Like most track and track laying products, I don't see a clear advantage of using this over another, or any reason to not use it.  I'll lay down the entire 60 ft in the staging/interchange area and see if I want to buy more for the rest of the layout or go with cork.

I caulk the roadbed to the subroadbed, and caulk the track to the roadbed.  Not sure how this product would work with nails.

The price is good, IMO.

- Douglas

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Posted by Bayfield Transfer Railway on Thursday, February 20, 2020 10:21 PM

Yes, but the subroadbed is wider than the ballast bed (again per SOO and C&NW standards).  I was able to match the standards by using O scale Homabed with a 1/2 inch gap between the halves, and the HO homabed on top of that.  Matched the standards diagram to within a scale inch or two.

 

Disclaimer:  This post may contain humor, sarcasm, and/or flatulence.

Michael Mornard

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Posted by dknelson on Thursday, February 20, 2020 10:34 AM

Bayfield Transfer Railway

Unfortunately, they don't have a 1/8" thickness, which is actually proper for HO mainline track.  (Per CNW and SOO track standards, there should be 12" of ballast under the ties on mainline track)

 

Yes but there should be elevation of track beyond the ballast, and cork roadbed and homabed are intended to at least mimic that elevation, but there should be even more.  There is ballast, below which there is roadbed and below that subroadbed.  Then culverts, then ditches.  The PRR's 1917 standards called for a least a one foot base of cinders below the ballast; they also called for 2 feet 1 and 3/8 inches of stone ballast for single track and 2 feet 3 and 1/2 inches of stone ballast for double track.  I wonder whose job it was to measure the 3/8" of ballast!

Those same 1917 standards dictated that there be no less than 3 feet, 7 and 3/4 inches from the bottom of a drainage ditch to the top of the ties for single track; 3 feet 9 3/8 inches from the bottom of a drainage ditch to the top of the ties for double track.  The 1925 standards for the Chicago & North Western required that the top of a pipe (sewer, water, etc.) under a grade crossing be a minimum of 4 feet 6 inches below the tops of the ties, and 4 feet minimum from the bottom of any drainage ditches.  All of this indicates that a "normal" elevation of right of way needs to be considerably greater than that provided by a single layer, or even a double layer, of commercial roadbed material.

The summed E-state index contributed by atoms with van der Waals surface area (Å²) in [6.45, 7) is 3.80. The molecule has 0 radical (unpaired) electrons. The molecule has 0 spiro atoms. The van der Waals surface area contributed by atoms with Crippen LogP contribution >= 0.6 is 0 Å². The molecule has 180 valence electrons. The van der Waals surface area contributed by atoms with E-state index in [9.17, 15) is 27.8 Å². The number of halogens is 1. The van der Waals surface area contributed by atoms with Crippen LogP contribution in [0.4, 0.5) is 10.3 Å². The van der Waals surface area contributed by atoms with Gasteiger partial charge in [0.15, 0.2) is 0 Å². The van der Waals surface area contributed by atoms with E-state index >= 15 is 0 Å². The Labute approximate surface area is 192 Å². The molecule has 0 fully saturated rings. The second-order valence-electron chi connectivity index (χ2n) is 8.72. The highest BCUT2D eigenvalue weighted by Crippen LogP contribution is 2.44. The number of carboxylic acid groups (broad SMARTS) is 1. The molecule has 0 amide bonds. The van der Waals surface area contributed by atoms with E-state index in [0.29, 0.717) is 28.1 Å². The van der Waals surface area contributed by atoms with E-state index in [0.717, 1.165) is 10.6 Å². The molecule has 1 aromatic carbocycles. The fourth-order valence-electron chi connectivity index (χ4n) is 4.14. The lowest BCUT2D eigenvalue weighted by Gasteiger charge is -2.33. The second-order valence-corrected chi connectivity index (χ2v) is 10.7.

Dave Nelson

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Posted by rrinker on Wednesday, February 19, 2020 8:51 AM

 Steve Cox posted here a few times in answer to questions. ANd I will say, he is handling the shutdown well. I finally decided to take the refund offer since I don;t want to start my layout with the hope that the product will reappear in a few months, and replied as such to the email he sent out. I literanlly got the refund notice from PayPal not 5 minutes after I sent my email.

 Sad to see the product go, even more so when the business owner was doing things the way they should be done. A great product at a fair price, with reasonable expectations on delivery up front, and taking care of the business side in a prompt (more than prompt) manner. I certainly wasn't expecting the refund to be generated any earlier than normal hours today, and wouldn't have cared if it took a few days. 

                              --Randy

 


Modeling the Reading Railroad in the 1950's

 

Visit my web site at www.readingeastpenn.com for construction updates, DCC Info, and more.

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Posted by Bayfield Transfer Railway on Monday, February 17, 2020 2:47 PM

Renegade1c

I used to like homasote for for subroad bed and still use it for large areas like yards. A friend of mine introduced me a product called flexxbed which I have used for my current layout and my previous one. It is flexible enough to bend around curves and has good flex but is much stiffer than WS foam roadbed.

https://hobbyinnovations.com/

Unlike cork it does not dry out. It is also UV resistant. 

It comes in many different profiles as well. I'm not associated with them, just a happy customer.



Unfortunately, they don't have a 1/8" thickness, which is actually proper for HO mainline track.  (Per CNW and SOO track standards, there should be 12" of ballast under the ties on mainline track)

 

Disclaimer:  This post may contain humor, sarcasm, and/or flatulence.